Cork French Film Festival celebrates its 25th birthday in style, writes Colette Sheridan
CORK French Film Festival (March 2-9) celebrates its 25th anniversary next week. The theme for this year’s programme is the art of the soundtrack. The opening gala screening at the Gate Cinema is Jacques Demy’s The Umbrellas of Cherbourg, which stars Catherine Deneuve. The festival, organised by Alliance Francaise in Cork, will be officially opened by Demy’s daughter, Rosalie Varda-Demy. A retrospective of Demy’s work will follow. It includes his early shorts from the 1950s and several of his lesser known works from the ’70s and ’80s as well as his best known films. These will be presented in restored versions.
Many of Demy’s films were scored by Michel Legrand. Festival director Nora Callanan has invited Legrand to Cork in May, when he will perform a concert to celebrate the festival’s quarter century in a venue yet to be confirmed.
Callanan, the voluntary president of Alliance Francaise in Cork since 1992 and the voluntary director of the festival since 1997, is a Francophile to the core, visiting France four or five times a year. Originally from Dripsey and educated at the Mercy Convent in Macroom, Callanan enjoyed studying French and music. She initially wanted to be an actress but became professionally involved in theatre in a circuitous way. As director of VECSI Ireland, an organisation promoting linguistic and cultural exchange between Ireland and France, Callanan brought theatre companies, including Corcadorca and Graffiti, to France where they performed plays in English for French secondary school pupils.
The Cork French Film Festival evolved, beginning on a very small scale, initially under the guidance of Pascal Ladreyt, who was working with Alliance Francaise in the city. “It was a very natural thing for Alliance Francaise to do,” says Callanan.
The festival is grant-aided by the Arts Council and Cork City Council. This year, it has no major sponsor, but businesses from all over Cork have rowed in behind it. Over the years, the festival has been graced by luminaries from the French film world including Bertrand Tavernier, Jean-Claude Carriere, Christopher Lambert, Pierre Etaix and Agnes Varda, who is Rosalie Varda-Demy’s mother.
While the main programme is at the Gate Cinema, the festival also hosts special film events in other venues. On March 6, pianist Neil Brand will accompany Rene Claire’s silent comedy masterpiece, An Italian Straw Hat at the Stack Theatre at the CIT Cork School of Music. He will also present his hit show, The Silent Pianist Speaks at the English Market on March 5, followed by a Belle Epoque-themed supper in the Farmgate Café. At the River Lee Hotel on March 4, Albert Lamorisse’s classic short film, The Red Balloon, will be screened. This wordless film about a young boy discovering a stray balloon on the streets of Paris will feature a live score performed by French accordionist Christopher Rohr, followed by fine French dining.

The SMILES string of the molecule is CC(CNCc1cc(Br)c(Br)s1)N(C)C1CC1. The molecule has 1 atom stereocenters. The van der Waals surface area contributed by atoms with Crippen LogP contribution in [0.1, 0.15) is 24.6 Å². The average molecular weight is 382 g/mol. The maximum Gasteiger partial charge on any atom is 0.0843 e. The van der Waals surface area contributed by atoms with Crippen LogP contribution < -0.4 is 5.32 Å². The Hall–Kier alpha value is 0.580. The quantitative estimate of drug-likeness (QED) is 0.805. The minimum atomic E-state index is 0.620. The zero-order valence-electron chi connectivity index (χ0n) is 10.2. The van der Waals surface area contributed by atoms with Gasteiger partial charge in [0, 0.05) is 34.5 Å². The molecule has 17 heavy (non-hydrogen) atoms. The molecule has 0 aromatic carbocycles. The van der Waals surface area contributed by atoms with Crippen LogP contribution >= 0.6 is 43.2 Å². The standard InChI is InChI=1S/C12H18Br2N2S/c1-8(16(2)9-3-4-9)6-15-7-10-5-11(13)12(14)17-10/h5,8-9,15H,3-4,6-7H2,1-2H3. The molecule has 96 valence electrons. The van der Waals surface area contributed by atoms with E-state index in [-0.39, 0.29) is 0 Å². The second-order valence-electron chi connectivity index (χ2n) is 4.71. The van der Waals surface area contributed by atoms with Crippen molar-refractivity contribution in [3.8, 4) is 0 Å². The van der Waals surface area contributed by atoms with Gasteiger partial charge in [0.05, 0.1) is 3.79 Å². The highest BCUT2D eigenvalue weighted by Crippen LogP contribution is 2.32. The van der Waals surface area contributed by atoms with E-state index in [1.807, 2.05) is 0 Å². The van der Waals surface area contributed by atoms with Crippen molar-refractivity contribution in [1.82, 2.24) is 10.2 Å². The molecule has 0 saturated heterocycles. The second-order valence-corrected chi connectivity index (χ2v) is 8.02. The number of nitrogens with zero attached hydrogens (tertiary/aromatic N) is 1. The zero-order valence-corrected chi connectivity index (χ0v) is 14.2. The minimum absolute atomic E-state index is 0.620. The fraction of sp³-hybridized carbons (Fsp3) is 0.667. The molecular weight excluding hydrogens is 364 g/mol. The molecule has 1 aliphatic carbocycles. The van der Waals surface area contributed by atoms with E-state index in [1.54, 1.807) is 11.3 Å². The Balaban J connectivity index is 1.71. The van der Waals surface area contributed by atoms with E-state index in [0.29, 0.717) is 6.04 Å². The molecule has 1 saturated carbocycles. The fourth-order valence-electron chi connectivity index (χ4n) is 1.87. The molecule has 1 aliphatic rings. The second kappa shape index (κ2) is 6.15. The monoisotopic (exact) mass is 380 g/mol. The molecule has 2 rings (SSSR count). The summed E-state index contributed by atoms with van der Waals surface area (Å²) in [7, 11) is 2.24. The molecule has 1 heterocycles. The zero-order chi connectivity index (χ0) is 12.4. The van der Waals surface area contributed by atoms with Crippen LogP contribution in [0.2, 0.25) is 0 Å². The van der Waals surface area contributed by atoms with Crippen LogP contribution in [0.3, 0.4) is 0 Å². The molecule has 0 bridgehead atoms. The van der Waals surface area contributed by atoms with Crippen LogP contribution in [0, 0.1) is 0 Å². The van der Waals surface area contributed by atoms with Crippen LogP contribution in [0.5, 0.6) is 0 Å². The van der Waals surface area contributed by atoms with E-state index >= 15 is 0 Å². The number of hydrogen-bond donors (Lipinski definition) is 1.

On March 8, Cork-born composer Irene Buckley will present a specially-commissioned live score for Jean Epstein’s silent masterpiece, The Fall of the House of Usher at St Fin Barre’s Cathedral. The guest organist is James McVinnie who has collaborated with musicians such as Philip Glass, Beth Orton, and Richard Reed Parry (Arcade Fire). On March 7, there will be a candle-lit supper at Ballymaloe House followed by a screening of Jean-Luc Godard’s epic, Le Mépris, starring Brigitte Bardot. Guest composer, Laurent Levesque, will perform a musical introduction as a homage to Georges Delerue who scored the classic film. The festival reaches out to schools and the third level sector. “There’s always an educational element to the festival,” says Callanan. “We have two specially chosen films with education packs which will run at the Gate Cinema every morning. We also have master classes at UCC.”
One of the master classes will see Dr Mel Mercier of UCC’s music department presenting ‘Soundtrack with Neil Brand’ at the university’s Ó Riada Hall. Brand will explore the work of the great movie composers, demonstrating their techniques.
There will be a master class entitled ‘The First Avant-Garde’ at UCC given by Jonathan Broda of the International Film School in Paris. He will look at the artistic trends of the 1920s and how they interacted with a Paris that attracted artists from all disciplines and cultures.
The programme for the festival is curated by Nora’s son, Paul Callanan, who has been choosing films and themes for the festival for seven years. He is a London-based film-maker who makes music videos for bands and is the co-director of the Hackney Film Festival as well as being the co-ordinator for the British Film Industry’s London Film Festival.
“Paul spent a lot of his childhood in France and went back and forth as a student. My daughter teaches French at Rochestown College and her six-year-old girl is learning French at Alliance Francaise. They couldn’t escape it. I’m engaged with France all day, at Alliance Francaise, where we have a team of ten French native speakers who teach.”
Nora Callanan says the festival attracts an audience of between 5,000-6,000 every year.
The festival closes with the Irish premiere of Attila Marcel, written and directed by Sylvain Chomet. After the success of his animation features, Chomet’s first live action film tells the story of “a hen-pecked pianist and is as whimsically poetic as all his previous work”.
* Cork French Film Festival runs from March 2 — 9.
© Irish Examiner Ltd. All rights reserved